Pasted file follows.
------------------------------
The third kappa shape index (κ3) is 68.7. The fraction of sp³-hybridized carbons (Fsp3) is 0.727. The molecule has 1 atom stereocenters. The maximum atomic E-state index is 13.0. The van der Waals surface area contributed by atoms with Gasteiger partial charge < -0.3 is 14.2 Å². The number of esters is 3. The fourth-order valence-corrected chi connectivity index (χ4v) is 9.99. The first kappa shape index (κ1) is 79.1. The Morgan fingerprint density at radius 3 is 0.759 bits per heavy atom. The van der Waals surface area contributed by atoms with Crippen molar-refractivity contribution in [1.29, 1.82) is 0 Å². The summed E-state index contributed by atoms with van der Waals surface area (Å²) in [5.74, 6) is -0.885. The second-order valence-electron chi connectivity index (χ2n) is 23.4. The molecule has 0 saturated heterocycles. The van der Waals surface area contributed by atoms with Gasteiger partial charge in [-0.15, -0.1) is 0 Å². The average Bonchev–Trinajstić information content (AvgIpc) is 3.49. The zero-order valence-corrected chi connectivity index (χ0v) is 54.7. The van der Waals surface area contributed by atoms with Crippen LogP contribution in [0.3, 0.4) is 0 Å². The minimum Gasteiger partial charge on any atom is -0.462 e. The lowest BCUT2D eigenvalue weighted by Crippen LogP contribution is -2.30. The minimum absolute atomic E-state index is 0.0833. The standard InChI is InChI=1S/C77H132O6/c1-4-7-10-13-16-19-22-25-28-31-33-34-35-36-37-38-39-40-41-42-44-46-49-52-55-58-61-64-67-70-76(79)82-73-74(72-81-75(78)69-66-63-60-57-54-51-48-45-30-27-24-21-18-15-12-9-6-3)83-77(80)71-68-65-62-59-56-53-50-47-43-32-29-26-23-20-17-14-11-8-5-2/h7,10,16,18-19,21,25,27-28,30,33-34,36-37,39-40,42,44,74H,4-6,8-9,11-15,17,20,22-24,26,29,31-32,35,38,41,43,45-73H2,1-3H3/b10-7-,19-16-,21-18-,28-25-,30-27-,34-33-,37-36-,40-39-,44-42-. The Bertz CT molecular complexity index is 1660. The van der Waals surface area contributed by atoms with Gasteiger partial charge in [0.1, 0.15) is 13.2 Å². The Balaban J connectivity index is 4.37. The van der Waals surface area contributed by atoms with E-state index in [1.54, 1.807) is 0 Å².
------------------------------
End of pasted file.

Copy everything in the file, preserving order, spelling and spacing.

The third kappa shape index (κ3) is 68.7. The fraction of sp³-hybridized carbons (Fsp3) is 0.727. The molecule has 1 atom stereocenters. The maximum atomic E-state index is 13.0. The van der Waals surface area contributed by atoms with Gasteiger partial charge < -0.3 is 14.2 Å². The number of esters is 3. The fourth-order valence-corrected chi connectivity index (χ4v) is 9.99. The first kappa shape index (κ1) is 79.1. The Morgan fingerprint density at radius 3 is 0.759 bits per heavy atom. The van der Waals surface area contributed by atoms with Crippen molar-refractivity contribution in [1.29, 1.82) is 0 Å². The summed E-state index contributed by atoms with van der Waals surface area (Å²) in [5.74, 6) is -0.885. The second-order valence-electron chi connectivity index (χ2n) is 23.4. The molecule has 0 saturated heterocycles. The van der Waals surface area contributed by atoms with Gasteiger partial charge in [-0.15, -0.1) is 0 Å². The average Bonchev–Trinajstić information content (AvgIpc) is 3.49. The zero-order valence-corrected chi connectivity index (χ0v) is 54.7. The van der Waals surface area contributed by atoms with Crippen LogP contribution in [0.3, 0.4) is 0 Å². The minimum Gasteiger partial charge on any atom is -0.462 e. The lowest BCUT2D eigenvalue weighted by Crippen LogP contribution is -2.30. The minimum absolute atomic E-state index is 0.0833. The standard InChI is InChI=1S/C77H132O6/c1-4-7-10-13-16-19-22-25-28-31-33-34-35-36-37-38-39-40-41-42-44-46-49-52-55-58-61-64-67-70-76(79)82-73-74(72-81-75(78)69-66-63-60-57-54-51-48-45-30-27-24-21-18-15-12-9-6-3)83-77(80)71-68-65-62-59-56-53-50-47-43-32-29-26-23-20-17-14-11-8-5-2/h7,10,16,18-19,21,25,27-28,30,33-34,36-37,39-40,42,44,74H,4-6,8-9,11-15,17,20,22-24,26,29,31-32,35,38,41,43,45-73H2,1-3H3/b10-7-,19-16-,21-18-,28-25-,30-27-,34-33-,37-36-,40-39-,44-42-. The Bertz CT molecular complexity index is 1660. The van der Waals surface area contributed by atoms with Gasteiger partial charge in [0.1, 0.15) is 13.2 Å². The Balaban J connectivity index is 4.37. The van der Waals surface area contributed by atoms with E-state index in [1.54, 1.807) is 0 Å².